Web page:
“Sending a hand written letter is becoming such an anomaly. It’s disappearing. My mom is the only one who still writes me letters. And there’s something visceral about opening a letter – I see her on the page. I see her in her handwriting.”
Progress is a wonderful thing, but it also causes the demise of many practices that will remain only as treasured memories. It’s true that communication today is instantaneous whereby you can speak to others on the other side of the world, or send an email which wings it’s way across the continents in a matter of minutes. The ping that heralds the arrival of an email in your inbox does not however equate to the joy of receiving a handwritten letter. I remember the excitement of going to the letterbox as a kid to see what treasures the postman had delivered. People have been exchanging letters for nearly all of history and the joy of giving and receiving mail endures, however escalating postal prices and a lazy society are all contributing factors to its probable death. Letters are keepsakes unlike the typical email or text which quickly get deleted to free up space.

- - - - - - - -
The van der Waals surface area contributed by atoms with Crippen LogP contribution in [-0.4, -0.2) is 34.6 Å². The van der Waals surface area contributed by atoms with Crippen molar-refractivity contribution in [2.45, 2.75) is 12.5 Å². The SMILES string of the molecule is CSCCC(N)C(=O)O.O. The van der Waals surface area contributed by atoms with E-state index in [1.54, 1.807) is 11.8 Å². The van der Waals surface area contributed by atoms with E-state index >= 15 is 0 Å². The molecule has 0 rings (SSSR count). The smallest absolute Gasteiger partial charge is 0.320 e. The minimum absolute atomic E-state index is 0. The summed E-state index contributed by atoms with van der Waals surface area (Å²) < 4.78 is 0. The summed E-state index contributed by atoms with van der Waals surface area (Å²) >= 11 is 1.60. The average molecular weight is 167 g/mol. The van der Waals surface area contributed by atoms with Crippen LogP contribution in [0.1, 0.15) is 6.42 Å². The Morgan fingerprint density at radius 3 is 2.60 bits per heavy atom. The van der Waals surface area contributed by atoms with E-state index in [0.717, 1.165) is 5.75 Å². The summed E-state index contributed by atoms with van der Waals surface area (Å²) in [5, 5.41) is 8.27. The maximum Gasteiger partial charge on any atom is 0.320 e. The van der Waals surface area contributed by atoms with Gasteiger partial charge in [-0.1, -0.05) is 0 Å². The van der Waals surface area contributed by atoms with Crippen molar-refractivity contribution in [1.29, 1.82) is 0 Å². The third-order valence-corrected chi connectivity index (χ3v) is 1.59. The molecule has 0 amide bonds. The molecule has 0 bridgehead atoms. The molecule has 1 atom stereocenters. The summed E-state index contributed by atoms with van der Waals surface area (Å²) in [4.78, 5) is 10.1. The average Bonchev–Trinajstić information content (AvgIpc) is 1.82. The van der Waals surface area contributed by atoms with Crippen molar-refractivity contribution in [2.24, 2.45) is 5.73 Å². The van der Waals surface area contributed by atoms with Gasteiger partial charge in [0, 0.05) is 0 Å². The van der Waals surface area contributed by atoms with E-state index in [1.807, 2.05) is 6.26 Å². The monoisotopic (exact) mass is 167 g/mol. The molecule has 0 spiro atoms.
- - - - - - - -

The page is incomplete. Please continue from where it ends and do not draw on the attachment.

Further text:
Tracey and I shared a beautiful letter exchange in our childhood and today, over 45 years later we still have some of those cherished letters, a wonderful keepsake of our special friendship. It’s a funny thing reading what a much younger you writes in her teens, a reminder of what was important to me then, and how much I have grown and changed over the ensuing years.
Mail certainly has my stamp of approval!
” Technological progress is like a axe in the hands of a pathological criminal.”